Then the next best thing happened; I found rock climbing. I found a positive place to channel and focus my energy, strength, and stresses. I found a place that accepted me, and challenged me, mentally and physically. I wanted to progress, succeed, and get stronger, and in order to do this, I had to put alcohol down. I had to summon all my demons and face them, one by one, until I owned them. I had to be completely and positively engaged. My cooking started to progress, my dishes became more mature and thoughtful. I lost weight, gained muscle, felt incredibly better.
I also knew that this choice, this clarity, this new chapter, had to remain a constant.
Three months ago, I rescued a dog. It was the best life choice I ever made. It went hand-in-hand with the lifestyle I had given myself. She’s a two-year-old Blue Heeler/Australian Shepherd mix, and the sweetest girl in the world. By nature of her breed, she loves and needs exercise. I wanted a dog that was active, and could hike mountains with me, go on adventures with me, go, well, everywhere with me. Ellie is that dog.
Since she’s been with us, my activity level has increased dramatically! We go for a two to seven mile walk in the morning, usually an afternoon three-mile run, then another walk after service. She’s hiked nine 4,000 foot mountains with distances of 10.3, 11.6, and 15.3 miles. She hikes off-leash and stays either with me or very close the whole time. I’ve never felt so happy as when I’m on a mountain with her. It is by far the best feeling. She gives me what I give her; the best life possible.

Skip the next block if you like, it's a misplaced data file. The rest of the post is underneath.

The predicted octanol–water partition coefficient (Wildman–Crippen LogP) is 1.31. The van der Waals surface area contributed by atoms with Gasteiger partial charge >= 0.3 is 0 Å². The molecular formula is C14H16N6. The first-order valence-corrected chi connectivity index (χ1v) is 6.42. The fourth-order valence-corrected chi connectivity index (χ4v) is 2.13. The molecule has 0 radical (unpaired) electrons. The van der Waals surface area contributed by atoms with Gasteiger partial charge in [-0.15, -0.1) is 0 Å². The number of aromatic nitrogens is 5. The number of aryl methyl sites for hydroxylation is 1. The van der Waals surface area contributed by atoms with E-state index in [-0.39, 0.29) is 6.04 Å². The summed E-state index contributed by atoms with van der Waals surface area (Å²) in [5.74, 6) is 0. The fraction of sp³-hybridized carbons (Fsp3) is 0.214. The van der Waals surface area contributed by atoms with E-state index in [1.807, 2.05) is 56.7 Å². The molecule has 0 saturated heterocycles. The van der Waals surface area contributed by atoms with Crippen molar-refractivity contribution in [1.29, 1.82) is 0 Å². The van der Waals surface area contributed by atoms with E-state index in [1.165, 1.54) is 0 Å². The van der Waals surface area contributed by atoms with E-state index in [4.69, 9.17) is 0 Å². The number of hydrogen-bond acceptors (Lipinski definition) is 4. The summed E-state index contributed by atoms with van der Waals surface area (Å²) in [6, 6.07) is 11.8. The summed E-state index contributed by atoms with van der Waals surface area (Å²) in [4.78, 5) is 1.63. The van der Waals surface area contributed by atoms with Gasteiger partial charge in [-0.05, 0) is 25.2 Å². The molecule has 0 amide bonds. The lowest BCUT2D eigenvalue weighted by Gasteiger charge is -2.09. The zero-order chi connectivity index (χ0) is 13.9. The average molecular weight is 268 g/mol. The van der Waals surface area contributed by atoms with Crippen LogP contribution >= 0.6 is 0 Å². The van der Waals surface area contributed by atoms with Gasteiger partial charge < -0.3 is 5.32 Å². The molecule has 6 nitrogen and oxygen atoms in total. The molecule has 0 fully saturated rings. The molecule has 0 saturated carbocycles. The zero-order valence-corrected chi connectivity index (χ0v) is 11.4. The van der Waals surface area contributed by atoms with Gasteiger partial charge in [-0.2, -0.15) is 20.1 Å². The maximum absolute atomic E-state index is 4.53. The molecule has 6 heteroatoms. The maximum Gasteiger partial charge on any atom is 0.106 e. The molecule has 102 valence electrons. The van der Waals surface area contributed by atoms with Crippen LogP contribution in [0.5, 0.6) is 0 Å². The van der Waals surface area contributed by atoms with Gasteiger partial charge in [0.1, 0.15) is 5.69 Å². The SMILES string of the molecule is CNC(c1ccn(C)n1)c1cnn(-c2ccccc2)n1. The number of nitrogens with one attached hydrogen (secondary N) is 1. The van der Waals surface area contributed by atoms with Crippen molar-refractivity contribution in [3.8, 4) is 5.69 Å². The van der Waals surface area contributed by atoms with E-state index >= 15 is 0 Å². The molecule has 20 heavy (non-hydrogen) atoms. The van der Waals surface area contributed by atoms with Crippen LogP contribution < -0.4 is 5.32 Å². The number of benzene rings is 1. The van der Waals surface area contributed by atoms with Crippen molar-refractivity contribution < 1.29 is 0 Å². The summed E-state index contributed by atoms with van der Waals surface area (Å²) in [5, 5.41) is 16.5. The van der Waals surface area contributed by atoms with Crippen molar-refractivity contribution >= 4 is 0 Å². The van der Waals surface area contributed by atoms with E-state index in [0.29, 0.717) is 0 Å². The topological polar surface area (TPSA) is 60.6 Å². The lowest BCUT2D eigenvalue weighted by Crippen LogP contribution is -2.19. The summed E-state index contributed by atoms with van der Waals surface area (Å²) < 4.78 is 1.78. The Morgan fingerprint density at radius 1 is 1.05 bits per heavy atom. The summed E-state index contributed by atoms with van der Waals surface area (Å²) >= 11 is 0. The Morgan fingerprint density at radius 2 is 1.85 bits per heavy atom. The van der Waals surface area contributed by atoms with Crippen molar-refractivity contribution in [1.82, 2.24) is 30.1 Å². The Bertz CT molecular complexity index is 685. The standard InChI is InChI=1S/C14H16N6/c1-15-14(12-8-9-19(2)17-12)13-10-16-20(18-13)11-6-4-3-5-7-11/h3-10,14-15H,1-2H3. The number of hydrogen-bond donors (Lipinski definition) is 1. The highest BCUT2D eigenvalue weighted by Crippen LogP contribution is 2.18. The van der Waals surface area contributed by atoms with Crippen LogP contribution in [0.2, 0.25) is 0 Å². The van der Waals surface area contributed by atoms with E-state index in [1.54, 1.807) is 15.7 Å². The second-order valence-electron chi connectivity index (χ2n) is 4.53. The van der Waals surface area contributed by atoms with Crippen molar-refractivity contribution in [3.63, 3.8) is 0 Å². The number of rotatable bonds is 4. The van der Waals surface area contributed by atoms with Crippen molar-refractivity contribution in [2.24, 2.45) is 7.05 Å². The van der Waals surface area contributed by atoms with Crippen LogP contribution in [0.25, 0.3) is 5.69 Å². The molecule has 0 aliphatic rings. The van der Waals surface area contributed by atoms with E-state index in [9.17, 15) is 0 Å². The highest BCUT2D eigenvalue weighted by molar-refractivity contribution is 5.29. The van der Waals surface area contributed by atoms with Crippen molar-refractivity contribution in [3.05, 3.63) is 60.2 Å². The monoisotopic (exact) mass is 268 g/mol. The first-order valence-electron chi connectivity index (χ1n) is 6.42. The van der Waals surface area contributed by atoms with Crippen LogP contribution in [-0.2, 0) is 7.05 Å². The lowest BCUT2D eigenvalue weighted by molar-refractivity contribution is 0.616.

One of the many things we do as chefs are charity events. Not only do we have a unique chance to help change the lives of others, but we have the public platform to give important causes greater visibility. People will listen and follow our lead, and hopefully make changes in their own lives.
I recently had the opportunity to participate in an event that combined several things I enjoy: hiking, cooking, camaraderie, honesty, and the ability to use my life experiences to help others. “Chefs on the Rise” is an initiative to benefit the New Hampshire Food Bank, with the sidecar of mental health awareness in the restaurant industry.
Thirty-plus hospitality workers hiked, with food and gear, to the top of Mt. Major here in New Hampshire. The time on the trail allowed us to hear each other’s stories and backgrounds, and the summit brought us together as a team.
A few of us cooked on butane burners for the rest of the team, after which, we were inspired by a speech given by a chef who had worked his way from deep depression, through substance abuse, in and out of jail, and eventually and miraculously to a life of taking care of others in need in the DC area.
As we sat quietly on the summit of the mountain, in 30mph winds, we could all relate to a part of his story. Our hope was to carry on the message, and keep the conversation going, with the pledge of being available for anyone else who needs help.
It takes a village. And while the restaurant industry is one the biggest, most diverse, wickedest, gnarliest, motley crews of a village I’ve ever seen, we are a still a village, and real change will take all of us, banded together, to benefit each of us, in our individual lives.